Atomic Deserts A Survey of the World's Radioactive No-Go Zones
Part 16: Mushroom Clouds in the South Pacific
France wasn't the only country to test nuclear devices in the South Pacific. The US detonated 23 nuclear bombs at Bikini Atoll, starting in 1946. One of the blasts contaminated 23 crew members of a Japanese fishing boat, an event which angered Japan and provided the inspiration for the 1954 film "Godzilla." Some 200 inhabitants of the islands were relocated, but several were returned in the 1960s once the US declared the islands safe for habitation. They were, however, removed once again when failed pregnancies and birth deffects began to mount. Fish caught in the atoll's lagoon are still not safe to eat.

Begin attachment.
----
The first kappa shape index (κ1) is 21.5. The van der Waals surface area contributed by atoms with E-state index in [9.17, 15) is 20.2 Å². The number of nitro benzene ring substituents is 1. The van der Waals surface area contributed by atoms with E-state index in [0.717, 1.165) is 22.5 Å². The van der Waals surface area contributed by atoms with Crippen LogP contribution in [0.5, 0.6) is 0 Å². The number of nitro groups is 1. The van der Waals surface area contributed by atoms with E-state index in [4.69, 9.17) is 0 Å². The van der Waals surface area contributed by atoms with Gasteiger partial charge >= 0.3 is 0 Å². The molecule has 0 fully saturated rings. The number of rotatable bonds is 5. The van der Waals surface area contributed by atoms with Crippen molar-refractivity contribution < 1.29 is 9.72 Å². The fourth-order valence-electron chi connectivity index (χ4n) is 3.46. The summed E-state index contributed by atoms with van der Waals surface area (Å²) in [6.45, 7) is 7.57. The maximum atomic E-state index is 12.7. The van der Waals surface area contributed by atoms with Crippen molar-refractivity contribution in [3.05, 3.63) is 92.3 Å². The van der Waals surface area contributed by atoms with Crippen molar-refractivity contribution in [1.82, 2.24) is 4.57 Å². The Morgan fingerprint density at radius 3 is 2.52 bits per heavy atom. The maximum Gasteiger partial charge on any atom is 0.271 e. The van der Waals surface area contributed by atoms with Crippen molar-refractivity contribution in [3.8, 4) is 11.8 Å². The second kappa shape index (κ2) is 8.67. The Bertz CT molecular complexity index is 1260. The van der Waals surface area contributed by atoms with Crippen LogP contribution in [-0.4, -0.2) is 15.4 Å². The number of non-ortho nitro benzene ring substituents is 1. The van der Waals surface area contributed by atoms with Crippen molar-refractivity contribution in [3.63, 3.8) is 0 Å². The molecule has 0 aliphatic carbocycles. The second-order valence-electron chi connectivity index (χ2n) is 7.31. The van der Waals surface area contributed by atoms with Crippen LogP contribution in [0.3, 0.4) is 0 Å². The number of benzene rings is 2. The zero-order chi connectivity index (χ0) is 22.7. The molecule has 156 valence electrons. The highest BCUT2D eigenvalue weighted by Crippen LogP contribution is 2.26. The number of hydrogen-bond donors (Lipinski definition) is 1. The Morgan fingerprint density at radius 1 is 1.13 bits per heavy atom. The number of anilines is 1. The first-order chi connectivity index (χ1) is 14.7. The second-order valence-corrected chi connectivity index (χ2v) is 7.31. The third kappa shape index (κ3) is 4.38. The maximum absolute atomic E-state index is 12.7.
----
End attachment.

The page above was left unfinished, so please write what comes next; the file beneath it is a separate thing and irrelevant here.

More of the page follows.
The US also conducted nuclear tests at Enewetak Atoll. The photo above shows a Hydrogen bomb blast on Enewetak Atoll in 1952.
- Part 1: A Survey of the World's Radioactive No-Go Zones
- Part 2: A New Age Dawns
- Part 3: 'Now I Am Become Death'
- Part 4: Uninhabitable to This Day
- Part 5: The Radioactive Dilemma
- Part 6: Unrelenting Bombardment
- Part 7: A Deadly Legacy
- Part 8: A Nuclear No Man's Land
- Part 9: Unfathomable Destruction
- Part 10: Long-Term Effects
- Part 11: The Irradiated Buddha
- Part 12: Underground Time Bomb
- Part 13: The First Big Accident
- Part 14: The Desert Rats
- Part 15: An Ill-Advised Test
- Part 16: Mushroom Clouds in the South Pacific
- Part 17: Dangerous Negligence
- Part 18: Hydrogen Drama in Spain
- Part 19: Harrisburg Horror
- Part 20: The Unknown Catastrophe